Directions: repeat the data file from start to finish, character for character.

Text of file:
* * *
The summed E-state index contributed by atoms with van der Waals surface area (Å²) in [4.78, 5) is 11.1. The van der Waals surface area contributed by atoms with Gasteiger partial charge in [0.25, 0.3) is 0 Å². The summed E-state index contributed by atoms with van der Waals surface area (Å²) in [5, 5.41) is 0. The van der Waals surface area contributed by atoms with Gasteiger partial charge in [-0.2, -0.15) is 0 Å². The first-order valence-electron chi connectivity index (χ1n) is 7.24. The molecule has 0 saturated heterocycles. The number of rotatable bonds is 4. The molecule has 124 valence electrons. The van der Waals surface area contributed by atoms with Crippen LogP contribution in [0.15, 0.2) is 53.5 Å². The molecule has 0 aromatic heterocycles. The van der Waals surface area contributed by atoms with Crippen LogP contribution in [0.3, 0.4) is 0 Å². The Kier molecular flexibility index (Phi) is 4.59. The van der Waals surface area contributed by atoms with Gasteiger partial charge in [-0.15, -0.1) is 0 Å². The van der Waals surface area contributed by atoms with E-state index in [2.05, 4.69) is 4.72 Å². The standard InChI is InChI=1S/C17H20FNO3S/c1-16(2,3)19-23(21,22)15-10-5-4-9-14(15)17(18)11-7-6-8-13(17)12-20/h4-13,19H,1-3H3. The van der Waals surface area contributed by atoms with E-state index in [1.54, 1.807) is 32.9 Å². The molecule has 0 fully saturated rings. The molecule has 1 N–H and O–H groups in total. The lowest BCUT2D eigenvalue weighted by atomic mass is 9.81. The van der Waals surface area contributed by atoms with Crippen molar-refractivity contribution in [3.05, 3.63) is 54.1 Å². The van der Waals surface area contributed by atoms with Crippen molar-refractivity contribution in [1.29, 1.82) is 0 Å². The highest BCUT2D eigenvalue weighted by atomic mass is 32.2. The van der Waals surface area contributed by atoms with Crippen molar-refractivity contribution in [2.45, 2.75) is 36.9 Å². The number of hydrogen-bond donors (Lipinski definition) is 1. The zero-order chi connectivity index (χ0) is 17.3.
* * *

The summed E-state index contributed by atoms with van der Waals surface area (Å²) in [4.78, 5) is 11.1. The van der Waals surface area contributed by atoms with Gasteiger partial charge in [0.25, 0.3) is 0 Å². The summed E-state index contributed by atoms with van der Waals surface area (Å²) in [5, 5.41) is 0. The van der Waals surface area contributed by atoms with Gasteiger partial charge in [-0.2, -0.15) is 0 Å². The first-order valence-electron chi connectivity index (χ1n) is 7.24. The molecule has 0 saturated heterocycles. The number of rotatable bonds is 4. The molecule has 124 valence electrons. The van der Waals surface area contributed by atoms with Crippen LogP contribution in [0.15, 0.2) is 53.5 Å². The molecule has 0 aromatic heterocycles. The van der Waals surface area contributed by atoms with Crippen LogP contribution in [0.3, 0.4) is 0 Å². The Kier molecular flexibility index (Phi) is 4.59. The van der Waals surface area contributed by atoms with Gasteiger partial charge in [-0.15, -0.1) is 0 Å². The van der Waals surface area contributed by atoms with E-state index in [2.05, 4.69) is 4.72 Å². The standard InChI is InChI=1S/C17H20FNO3S/c1-16(2,3)19-23(21,22)15-10-5-4-9-14(15)17(18)11-7-6-8-13(17)12-20/h4-13,19H,1-3H3. The van der Waals surface area contributed by atoms with E-state index in [1.54, 1.807) is 32.9 Å². The molecule has 0 fully saturated rings. The molecule has 1 N–H and O–H groups in total. The lowest BCUT2D eigenvalue weighted by atomic mass is 9.81. The van der Waals surface area contributed by atoms with Crippen molar-refractivity contribution in [3.05, 3.63) is 54.1 Å². The van der Waals surface area contributed by atoms with Crippen molar-refractivity contribution in [1.29, 1.82) is 0 Å². The highest BCUT2D eigenvalue weighted by atomic mass is 32.2. The van der Waals surface area contributed by atoms with Crippen molar-refractivity contribution in [2.45, 2.75) is 36.9 Å². The number of hydrogen-bond donors (Lipinski definition) is 1. The zero-order chi connectivity index (χ0) is 17.3.